cytochrome

cytochrome (sĪˈtəkrōmˌ) [key], protein containing heme (see coenzyme) that participates in the phase of biochemical respiration called oxidative phosphorylation. Cytochromes act as carriers of hydride ions (sometimes considered to be the equivalent of electron pairs) in the series of complex enzymes known as the electron transport chain. As the hydride ions or their equivalent travel along the electron transport chain, each cytochrome is in turn reduced (accepts a hydride ion or pair of electrons) and then oxidized (donates the hydride ion or pair of electrons to the next acceptor in the chain); in the process the iron atom in the cytochrome heme shuttles between the ferrous and ferric states. The cytochromes were discovered in 1886.

The Columbia Electronic Encyclopedia, 6th ed. Copyright © 2012, Columbia University Press. All rights reserved.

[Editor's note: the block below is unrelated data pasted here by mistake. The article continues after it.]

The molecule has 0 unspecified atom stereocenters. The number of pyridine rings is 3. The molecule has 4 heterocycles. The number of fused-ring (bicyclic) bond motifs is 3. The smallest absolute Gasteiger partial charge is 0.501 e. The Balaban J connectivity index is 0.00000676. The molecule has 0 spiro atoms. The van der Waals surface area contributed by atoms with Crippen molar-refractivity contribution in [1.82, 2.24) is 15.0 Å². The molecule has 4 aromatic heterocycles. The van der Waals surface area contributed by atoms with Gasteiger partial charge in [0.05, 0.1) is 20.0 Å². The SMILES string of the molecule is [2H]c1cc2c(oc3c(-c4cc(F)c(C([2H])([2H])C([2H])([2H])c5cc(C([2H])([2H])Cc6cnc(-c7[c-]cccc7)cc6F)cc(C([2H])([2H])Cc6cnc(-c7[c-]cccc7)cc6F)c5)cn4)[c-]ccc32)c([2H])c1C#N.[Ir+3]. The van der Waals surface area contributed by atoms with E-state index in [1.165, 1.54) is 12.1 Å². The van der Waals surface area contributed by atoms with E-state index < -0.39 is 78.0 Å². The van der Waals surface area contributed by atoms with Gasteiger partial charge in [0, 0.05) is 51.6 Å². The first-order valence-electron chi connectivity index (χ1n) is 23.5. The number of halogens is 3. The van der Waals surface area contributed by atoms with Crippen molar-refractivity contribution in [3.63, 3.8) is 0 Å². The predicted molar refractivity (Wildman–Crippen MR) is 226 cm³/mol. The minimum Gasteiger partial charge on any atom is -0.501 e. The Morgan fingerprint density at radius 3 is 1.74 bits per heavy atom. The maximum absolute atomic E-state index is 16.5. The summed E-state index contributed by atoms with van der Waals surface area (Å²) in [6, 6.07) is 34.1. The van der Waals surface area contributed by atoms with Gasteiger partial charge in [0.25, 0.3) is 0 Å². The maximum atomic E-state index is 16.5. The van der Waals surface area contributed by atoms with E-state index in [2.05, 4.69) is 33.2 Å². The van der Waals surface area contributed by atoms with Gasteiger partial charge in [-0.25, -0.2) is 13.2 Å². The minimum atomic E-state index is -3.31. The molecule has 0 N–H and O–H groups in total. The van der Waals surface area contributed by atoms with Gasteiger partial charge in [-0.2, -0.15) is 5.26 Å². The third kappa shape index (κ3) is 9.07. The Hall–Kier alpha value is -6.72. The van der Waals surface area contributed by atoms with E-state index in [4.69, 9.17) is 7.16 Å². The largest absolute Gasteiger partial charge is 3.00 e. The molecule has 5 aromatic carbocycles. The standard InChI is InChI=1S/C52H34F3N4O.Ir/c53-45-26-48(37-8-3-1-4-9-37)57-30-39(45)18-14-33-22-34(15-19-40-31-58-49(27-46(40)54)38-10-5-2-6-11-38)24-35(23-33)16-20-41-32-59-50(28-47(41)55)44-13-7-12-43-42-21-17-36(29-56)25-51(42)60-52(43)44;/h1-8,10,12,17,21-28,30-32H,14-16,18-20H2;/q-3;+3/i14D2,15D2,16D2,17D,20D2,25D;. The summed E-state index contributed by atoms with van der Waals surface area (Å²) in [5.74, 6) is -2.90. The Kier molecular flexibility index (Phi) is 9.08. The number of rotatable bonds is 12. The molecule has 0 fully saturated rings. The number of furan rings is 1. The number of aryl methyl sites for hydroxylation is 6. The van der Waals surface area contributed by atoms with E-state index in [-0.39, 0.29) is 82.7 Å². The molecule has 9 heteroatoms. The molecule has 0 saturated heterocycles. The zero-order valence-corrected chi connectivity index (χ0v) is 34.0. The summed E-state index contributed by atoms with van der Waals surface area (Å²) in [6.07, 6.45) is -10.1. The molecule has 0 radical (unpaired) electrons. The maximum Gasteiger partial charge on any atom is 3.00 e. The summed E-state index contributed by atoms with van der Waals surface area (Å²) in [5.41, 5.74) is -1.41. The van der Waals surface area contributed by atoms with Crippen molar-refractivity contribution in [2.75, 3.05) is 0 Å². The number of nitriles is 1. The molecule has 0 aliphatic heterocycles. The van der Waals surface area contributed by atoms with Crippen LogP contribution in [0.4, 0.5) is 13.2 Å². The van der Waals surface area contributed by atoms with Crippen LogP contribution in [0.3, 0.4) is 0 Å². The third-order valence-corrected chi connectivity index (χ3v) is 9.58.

More on cytochrome from Fact Monster:

  • Ernst Jaffé - Biography of Ernst Jaffé, Ernst Jaffé was a doctor and hematologist who worked on a type of hereditary anemia that impairs red blood cells from transporting oxygen. W…
  • phosphorylation - phosphorylation phosphorylation, chemical process in which a phosphate group is added to an organic ...
  • coenzyme - coenzyme coenzyme , any one of a group of relatively small organic molecules required for the ...
  • Encyclopedia: Biochemistry - Encyclopeadia articles concerning Biochemistry.
  • Specialized Cell Structure and Function: Cellular Respiration - Specialized Cell Structure and Function Cellular Respiration Specialized Cell Structure and ...

See more Encyclopedia articles on: Biochemistry